Question: At least a year ago I remember rumors that an American version of [the UK television serial based on the Sarah Waters novel] Tipping the Velvet was going to be made. What is the status of that project?
— Sarah, Wheaton IL
Question: What do you know about the new Sarah Waters novel, The Little Stranger, coming out on April 30 in the US and June 4th in the UK? I’ve heard it’s a ghost story set in the 1940s; any hints about how sexy it might be?
— Sarah, Boston, Massachusetts
Answer: If all the rumors about the fabled U.S. version of Tipping the Velvet were true, this would no doubt be one of the most highly anticipated lesbian movies of all time.
Sarah Waters‘ best-selling debut novel was first brought to the small screen in 2002 by BBC television, and starred Rachael Stirling, Keeley Hawes, and Jodhi May. The film also featured Sally Hawkins, who went on to star in the next BBC serialization of another Waters novel for television, Fingersmith, in 2005. (Hawkins won a Golden Globe Award this week for Best Performance by an Actress in a Motion Picture — Musical or Comedy for her role in the film Happy-Go-Lucky).
In 2006, rumors of a U.S. version of the film to be directed by Sofia Coppola (Lost In Translation) and starring Desperate Housewives‘ Eva Longoria Parker and actress-singer Beyoncé Knowles as lovers exploded on the internet. The news was quickly reported in publications around the world, and, almost just as quickly, were denied by all who were allegedly involved.
Eva Longoria Parker and Beyoncé Knowles
Longoria said, “What makes me crazy is that there are quotes out there, quotes from me saying it’s true. But in fact it’s not true. And (there are) quotes of Beyoncé saying it’s about time we had a female Brokeback Mountain. And we’re like, we never said that.”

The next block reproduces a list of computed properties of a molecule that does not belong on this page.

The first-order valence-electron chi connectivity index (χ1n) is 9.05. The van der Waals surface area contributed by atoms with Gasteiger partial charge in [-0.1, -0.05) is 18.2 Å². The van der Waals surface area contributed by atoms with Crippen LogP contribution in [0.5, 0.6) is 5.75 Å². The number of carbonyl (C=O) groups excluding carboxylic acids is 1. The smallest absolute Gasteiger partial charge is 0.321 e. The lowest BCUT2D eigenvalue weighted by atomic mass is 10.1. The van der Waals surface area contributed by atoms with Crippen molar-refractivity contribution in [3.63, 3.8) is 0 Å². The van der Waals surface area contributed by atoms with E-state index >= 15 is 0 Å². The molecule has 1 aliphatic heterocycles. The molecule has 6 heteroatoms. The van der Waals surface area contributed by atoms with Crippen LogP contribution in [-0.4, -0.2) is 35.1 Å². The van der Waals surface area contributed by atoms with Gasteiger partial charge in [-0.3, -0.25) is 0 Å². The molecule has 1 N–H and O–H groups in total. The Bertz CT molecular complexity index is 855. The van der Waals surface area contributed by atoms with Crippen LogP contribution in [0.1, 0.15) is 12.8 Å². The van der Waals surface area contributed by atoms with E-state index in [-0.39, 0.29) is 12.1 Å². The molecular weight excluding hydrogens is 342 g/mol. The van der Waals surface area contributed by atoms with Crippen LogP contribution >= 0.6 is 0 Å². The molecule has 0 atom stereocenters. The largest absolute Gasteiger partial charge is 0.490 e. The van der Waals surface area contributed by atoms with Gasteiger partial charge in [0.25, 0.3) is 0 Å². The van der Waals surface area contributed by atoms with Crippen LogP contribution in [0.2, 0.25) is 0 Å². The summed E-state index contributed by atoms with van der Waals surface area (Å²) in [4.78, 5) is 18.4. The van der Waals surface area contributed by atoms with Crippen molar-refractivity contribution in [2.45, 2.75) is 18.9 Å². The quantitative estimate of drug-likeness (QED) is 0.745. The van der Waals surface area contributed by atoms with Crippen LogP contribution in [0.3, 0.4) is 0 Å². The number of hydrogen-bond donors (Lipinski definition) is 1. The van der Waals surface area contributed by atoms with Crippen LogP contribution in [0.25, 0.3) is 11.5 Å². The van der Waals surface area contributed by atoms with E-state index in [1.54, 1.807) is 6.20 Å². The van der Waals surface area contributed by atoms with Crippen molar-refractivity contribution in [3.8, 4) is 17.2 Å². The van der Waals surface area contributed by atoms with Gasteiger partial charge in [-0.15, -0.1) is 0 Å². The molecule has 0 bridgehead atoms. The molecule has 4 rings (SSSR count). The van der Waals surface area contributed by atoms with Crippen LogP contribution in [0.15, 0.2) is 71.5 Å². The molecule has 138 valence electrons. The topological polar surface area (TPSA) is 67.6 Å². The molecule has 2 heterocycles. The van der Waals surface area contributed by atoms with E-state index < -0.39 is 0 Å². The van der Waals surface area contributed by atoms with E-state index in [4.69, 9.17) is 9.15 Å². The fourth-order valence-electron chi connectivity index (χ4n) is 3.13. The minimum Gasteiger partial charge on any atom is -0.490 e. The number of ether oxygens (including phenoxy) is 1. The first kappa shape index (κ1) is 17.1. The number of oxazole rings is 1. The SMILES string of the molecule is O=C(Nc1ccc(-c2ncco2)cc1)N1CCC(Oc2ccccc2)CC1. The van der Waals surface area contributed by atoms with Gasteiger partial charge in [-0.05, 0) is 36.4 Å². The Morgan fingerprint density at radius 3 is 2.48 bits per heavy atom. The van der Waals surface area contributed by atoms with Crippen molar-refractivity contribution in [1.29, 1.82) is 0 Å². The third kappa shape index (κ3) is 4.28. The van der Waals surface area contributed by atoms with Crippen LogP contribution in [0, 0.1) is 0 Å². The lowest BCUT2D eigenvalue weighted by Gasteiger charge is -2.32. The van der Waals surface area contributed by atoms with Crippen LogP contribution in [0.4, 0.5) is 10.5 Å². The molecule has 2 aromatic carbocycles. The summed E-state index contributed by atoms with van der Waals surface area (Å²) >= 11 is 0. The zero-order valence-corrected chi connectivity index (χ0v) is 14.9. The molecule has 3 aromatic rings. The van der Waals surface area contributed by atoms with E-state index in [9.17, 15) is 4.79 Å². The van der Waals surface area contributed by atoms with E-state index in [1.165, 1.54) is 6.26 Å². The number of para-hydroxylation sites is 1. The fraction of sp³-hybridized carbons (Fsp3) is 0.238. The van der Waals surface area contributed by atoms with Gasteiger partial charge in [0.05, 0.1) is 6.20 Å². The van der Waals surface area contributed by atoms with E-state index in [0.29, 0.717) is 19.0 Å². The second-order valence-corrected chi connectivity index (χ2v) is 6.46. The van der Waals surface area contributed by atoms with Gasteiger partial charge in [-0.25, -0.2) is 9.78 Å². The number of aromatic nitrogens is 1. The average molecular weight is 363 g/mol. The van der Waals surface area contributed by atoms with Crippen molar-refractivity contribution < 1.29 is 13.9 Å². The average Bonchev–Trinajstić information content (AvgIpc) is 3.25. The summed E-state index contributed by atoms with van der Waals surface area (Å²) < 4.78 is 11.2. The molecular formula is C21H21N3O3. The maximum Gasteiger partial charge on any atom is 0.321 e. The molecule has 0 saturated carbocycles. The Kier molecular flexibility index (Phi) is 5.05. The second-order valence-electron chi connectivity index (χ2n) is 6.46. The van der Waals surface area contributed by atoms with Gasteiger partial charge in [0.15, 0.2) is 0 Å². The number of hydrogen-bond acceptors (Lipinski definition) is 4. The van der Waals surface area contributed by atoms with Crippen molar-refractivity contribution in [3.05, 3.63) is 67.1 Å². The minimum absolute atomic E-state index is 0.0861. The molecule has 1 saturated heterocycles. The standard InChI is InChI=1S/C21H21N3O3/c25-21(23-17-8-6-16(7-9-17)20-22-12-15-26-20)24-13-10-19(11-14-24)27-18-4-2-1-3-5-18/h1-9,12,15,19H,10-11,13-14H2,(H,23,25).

Beyonce’s representatives chimed in with, "This is not happening. We’ve never heard of this film." If she liked it, she would have put a ring on it, right?
So will a U.S. version of Tipping the Velvet ever see the light of day? There’s no definitive answer. IMDB.com does have a listing for the film scheduled for a 2010 release, but with no additional information. The official website for Sarah Waters makes no mention of it either.
Waters fans, however, can take heart in knowing that her latest novel The Little Stranger will be published by Riverhead in April 2009 in the U.S. and by Virago in June 2009 in the U.K.
There’s very little press on the novel at this time, but the amazon.com.uk description of the book sounds interesting.
In a dusty post-war summer in rural Warwickshire, a doctor is called to a patient at Hundreds Hall. Home to the Ayres family for over two centuries, the Georgian house, once grand and handsome, is now in decline, its masonry crumbling, its gardens choked with weeds, the clock in its stable yard permanently fixed at twenty to nine. But are the Ayreses haunted by something more sinister than a dying way of life? Little does Dr. Faraday know how closely, and how terrifyingly, their story is about to become entwined with his.
The bad news? Waters told us in an on-camera interview last summer that the book doesn’t have any lesbian characters.
"There was an angry letter to the UK lesbian magazine Diva from a reader who thought I’d betrayed lesbians," Walters told the The Times in December. "She said she wasn’t going to buy my books, and neither were her friends. Which was a bit depressing and made me feel a bit crap.”
The good news? Waters promises that she still plans to write about lesbians in her future novels. "The book after the next one, I’ll come back to a lesbian story.”
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